He owns the second-highest deep play-action pass EPA at 28.5, and the fourth-highest passer rating on such attempts at 120. Herbert is another quarterback with a strong arm capable of making magic downfield, standing alongside Kyler Murray as the only two passers with a pass EPA north of 20 on deep attempts thrown from outside the tackle box. He's also tied for the second-most deep passing yards when scrambling (223, trailing only Patrick Mahomes).
When it comes to throwing deep passes, the only negative aspect of Herbert's statistical sheet is when he faces the blitz. He ranked just 25th in passing yards against extra pass rushers, highlighting Los Angeles' need to improve its situation up front. Regardless, Herbert is special. It doesn't take a statistical expert to tell you this, but it does help to see his talents shine in the numbers.
- Deep attempts: 28-of-60, 940 yards, 7:3 TD-to-INT ratio, 111.1 passer rating
- Comp: 46.7%
- xComp: 34.4%
- CPOE: +12.3%
- PASSING SCORE (on deep attempts): 98
Murray earns the No. 3 spot in what was an incredibly tight race for the podium. He's behind Matt Ryan because of what Ryan had to overcome to compile such impressive deep-passing numbers, but this is as far down the list as Murray could possibly land. The electric Murray might have finished higher had his receivers helped him less: Of the quarterbacks on this list, no passer had a higher percentage of wide-open targets on deep passes (11.7%).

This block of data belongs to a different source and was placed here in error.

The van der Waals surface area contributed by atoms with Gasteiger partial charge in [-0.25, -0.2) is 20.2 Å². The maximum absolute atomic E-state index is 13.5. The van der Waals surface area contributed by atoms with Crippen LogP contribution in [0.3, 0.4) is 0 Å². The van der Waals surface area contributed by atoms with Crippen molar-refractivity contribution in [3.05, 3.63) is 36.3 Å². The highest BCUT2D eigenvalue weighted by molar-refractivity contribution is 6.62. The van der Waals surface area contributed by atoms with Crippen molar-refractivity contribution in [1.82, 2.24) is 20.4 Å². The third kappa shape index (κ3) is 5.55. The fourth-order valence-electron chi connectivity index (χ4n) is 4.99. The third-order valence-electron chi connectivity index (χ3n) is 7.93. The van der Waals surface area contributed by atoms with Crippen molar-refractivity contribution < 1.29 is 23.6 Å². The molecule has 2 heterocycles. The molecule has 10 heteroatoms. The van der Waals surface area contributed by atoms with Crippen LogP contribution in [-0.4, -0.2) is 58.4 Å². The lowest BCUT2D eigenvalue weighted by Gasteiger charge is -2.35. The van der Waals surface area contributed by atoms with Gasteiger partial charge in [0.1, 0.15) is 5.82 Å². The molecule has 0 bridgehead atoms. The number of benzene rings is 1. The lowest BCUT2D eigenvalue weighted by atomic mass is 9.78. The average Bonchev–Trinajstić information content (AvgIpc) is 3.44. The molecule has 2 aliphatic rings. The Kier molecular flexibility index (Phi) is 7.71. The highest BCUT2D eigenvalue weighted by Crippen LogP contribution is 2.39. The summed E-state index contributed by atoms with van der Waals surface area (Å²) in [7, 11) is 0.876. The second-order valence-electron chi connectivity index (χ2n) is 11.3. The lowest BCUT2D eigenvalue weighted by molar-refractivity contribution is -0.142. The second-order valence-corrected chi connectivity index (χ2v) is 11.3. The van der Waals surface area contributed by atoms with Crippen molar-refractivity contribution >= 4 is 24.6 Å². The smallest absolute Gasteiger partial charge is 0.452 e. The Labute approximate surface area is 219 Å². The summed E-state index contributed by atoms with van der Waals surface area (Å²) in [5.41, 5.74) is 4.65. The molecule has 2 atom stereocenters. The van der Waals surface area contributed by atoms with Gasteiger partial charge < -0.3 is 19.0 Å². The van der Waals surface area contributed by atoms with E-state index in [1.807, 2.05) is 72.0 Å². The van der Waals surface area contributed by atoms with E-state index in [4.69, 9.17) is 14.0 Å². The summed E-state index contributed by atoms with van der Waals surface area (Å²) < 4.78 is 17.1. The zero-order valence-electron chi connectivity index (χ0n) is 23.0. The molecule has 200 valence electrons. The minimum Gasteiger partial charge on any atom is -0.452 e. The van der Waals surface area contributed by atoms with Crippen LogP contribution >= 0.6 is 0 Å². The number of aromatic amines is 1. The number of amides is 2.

Let's take a moment to review what we know about Murray: He's a small but incredibly elusive quarterback with a rocket for an arm. That blend helped him finish with the second-highest deep passer rating against the blitz (135.4), the second-highest pass EPA on such attempts (18.9), the third-most deep passing yards against the blitz (314) and the fourth-highest completion percentage over expected against the blitz (+14.2 percent).
Scrambling is, of course, a massive part of Murray's game, and it showed in the Next Gen Stats. Murray completed 7-of-11 deep pass attempts while scrambling, posting the highest completion percentage among quarterbacks with 10 or more such attempts. Also, he ranked second in deep passing yards when scrambling (behind only Patrick Mahomes) and posted the highest deep pass EPA when scrambling.
The only lingering question is whether Murray can do it when it matters most: down the final stretch of the season. Murray's Cardinals have entered a tailspin in the final month of each of the last two seasons. If Murray and the Cardinals are eventually able to find common ground in their contract standoff and he rectifies the late-season issues in 2022, we could see him land even higher on this list next year.